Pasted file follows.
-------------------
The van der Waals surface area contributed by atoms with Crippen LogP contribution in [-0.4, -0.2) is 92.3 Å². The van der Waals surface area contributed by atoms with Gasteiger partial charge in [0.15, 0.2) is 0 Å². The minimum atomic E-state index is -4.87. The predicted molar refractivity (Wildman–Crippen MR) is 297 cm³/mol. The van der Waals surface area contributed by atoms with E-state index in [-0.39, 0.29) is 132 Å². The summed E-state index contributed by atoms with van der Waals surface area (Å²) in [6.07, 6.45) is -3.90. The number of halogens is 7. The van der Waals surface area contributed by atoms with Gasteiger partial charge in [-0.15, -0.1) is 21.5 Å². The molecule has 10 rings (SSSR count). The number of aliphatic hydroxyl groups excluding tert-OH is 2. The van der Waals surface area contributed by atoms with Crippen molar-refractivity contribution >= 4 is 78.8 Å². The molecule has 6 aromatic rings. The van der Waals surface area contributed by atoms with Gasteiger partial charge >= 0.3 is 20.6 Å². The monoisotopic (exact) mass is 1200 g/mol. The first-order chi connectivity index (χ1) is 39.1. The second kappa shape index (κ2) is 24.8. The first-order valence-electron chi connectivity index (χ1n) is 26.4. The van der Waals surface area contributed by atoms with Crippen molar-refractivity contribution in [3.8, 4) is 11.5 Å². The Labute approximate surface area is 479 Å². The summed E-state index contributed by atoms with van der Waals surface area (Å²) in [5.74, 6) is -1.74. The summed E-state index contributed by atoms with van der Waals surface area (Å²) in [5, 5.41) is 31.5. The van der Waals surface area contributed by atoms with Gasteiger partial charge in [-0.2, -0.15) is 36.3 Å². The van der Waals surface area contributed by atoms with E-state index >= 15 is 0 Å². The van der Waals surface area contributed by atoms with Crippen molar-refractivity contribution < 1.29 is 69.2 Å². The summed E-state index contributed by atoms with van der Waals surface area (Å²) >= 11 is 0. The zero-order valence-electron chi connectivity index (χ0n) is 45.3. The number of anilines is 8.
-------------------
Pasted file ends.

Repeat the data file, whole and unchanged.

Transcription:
The van der Waals surface area contributed by atoms with Crippen LogP contribution in [-0.4, -0.2) is 92.3 Å². The van der Waals surface area contributed by atoms with Gasteiger partial charge in [0.15, 0.2) is 0 Å². The minimum atomic E-state index is -4.87. The predicted molar refractivity (Wildman–Crippen MR) is 297 cm³/mol. The van der Waals surface area contributed by atoms with E-state index in [-0.39, 0.29) is 132 Å². The summed E-state index contributed by atoms with van der Waals surface area (Å²) in [6.07, 6.45) is -3.90. The number of halogens is 7. The van der Waals surface area contributed by atoms with Gasteiger partial charge in [-0.15, -0.1) is 21.5 Å². The molecule has 10 rings (SSSR count). The number of aliphatic hydroxyl groups excluding tert-OH is 2. The van der Waals surface area contributed by atoms with Crippen molar-refractivity contribution >= 4 is 78.8 Å². The molecule has 6 aromatic rings. The van der Waals surface area contributed by atoms with Gasteiger partial charge >= 0.3 is 20.6 Å². The monoisotopic (exact) mass is 1200 g/mol. The first-order chi connectivity index (χ1) is 39.1. The second kappa shape index (κ2) is 24.8. The first-order valence-electron chi connectivity index (χ1n) is 26.4. The van der Waals surface area contributed by atoms with Crippen molar-refractivity contribution in [3.8, 4) is 11.5 Å². The Labute approximate surface area is 479 Å². The summed E-state index contributed by atoms with van der Waals surface area (Å²) in [5.74, 6) is -1.74. The summed E-state index contributed by atoms with van der Waals surface area (Å²) in [5, 5.41) is 31.5. The van der Waals surface area contributed by atoms with Gasteiger partial charge in [-0.2, -0.15) is 36.3 Å². The van der Waals surface area contributed by atoms with E-state index >= 15 is 0 Å². The van der Waals surface area contributed by atoms with Crippen molar-refractivity contribution < 1.29 is 69.2 Å². The summed E-state index contributed by atoms with van der Waals surface area (Å²) >= 11 is 0. The zero-order valence-electron chi connectivity index (χ0n) is 45.3. The number of anilines is 8.